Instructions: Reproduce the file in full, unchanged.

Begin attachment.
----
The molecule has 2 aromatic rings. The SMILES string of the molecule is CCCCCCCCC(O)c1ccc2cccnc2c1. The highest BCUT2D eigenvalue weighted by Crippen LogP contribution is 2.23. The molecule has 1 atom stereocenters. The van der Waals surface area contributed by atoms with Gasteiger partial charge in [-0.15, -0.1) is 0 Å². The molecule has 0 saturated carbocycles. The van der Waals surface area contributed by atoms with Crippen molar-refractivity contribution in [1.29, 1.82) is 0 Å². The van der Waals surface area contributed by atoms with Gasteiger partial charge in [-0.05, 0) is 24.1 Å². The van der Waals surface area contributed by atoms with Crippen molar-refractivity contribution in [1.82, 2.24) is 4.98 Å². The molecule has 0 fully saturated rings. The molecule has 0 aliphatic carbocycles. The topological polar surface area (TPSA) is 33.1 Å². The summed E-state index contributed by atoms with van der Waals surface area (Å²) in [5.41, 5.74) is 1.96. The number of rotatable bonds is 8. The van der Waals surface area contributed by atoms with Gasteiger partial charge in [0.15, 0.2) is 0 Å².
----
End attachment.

The molecule has 2 aromatic rings. The SMILES string of the molecule is CCCCCCCCC(O)c1ccc2cccnc2c1. The highest BCUT2D eigenvalue weighted by Crippen LogP contribution is 2.23. The molecule has 1 atom stereocenters. The van der Waals surface area contributed by atoms with Gasteiger partial charge in [-0.15, -0.1) is 0 Å². The molecule has 0 saturated carbocycles. The van der Waals surface area contributed by atoms with Crippen molar-refractivity contribution in [1.29, 1.82) is 0 Å². The van der Waals surface area contributed by atoms with Gasteiger partial charge in [-0.05, 0) is 24.1 Å². The van der Waals surface area contributed by atoms with Crippen molar-refractivity contribution in [1.82, 2.24) is 4.98 Å². The molecule has 0 fully saturated rings. The molecule has 0 aliphatic carbocycles. The topological polar surface area (TPSA) is 33.1 Å². The summed E-state index contributed by atoms with van der Waals surface area (Å²) in [5.41, 5.74) is 1.96. The number of rotatable bonds is 8. The van der Waals surface area contributed by atoms with Gasteiger partial charge in [0.15, 0.2) is 0 Å².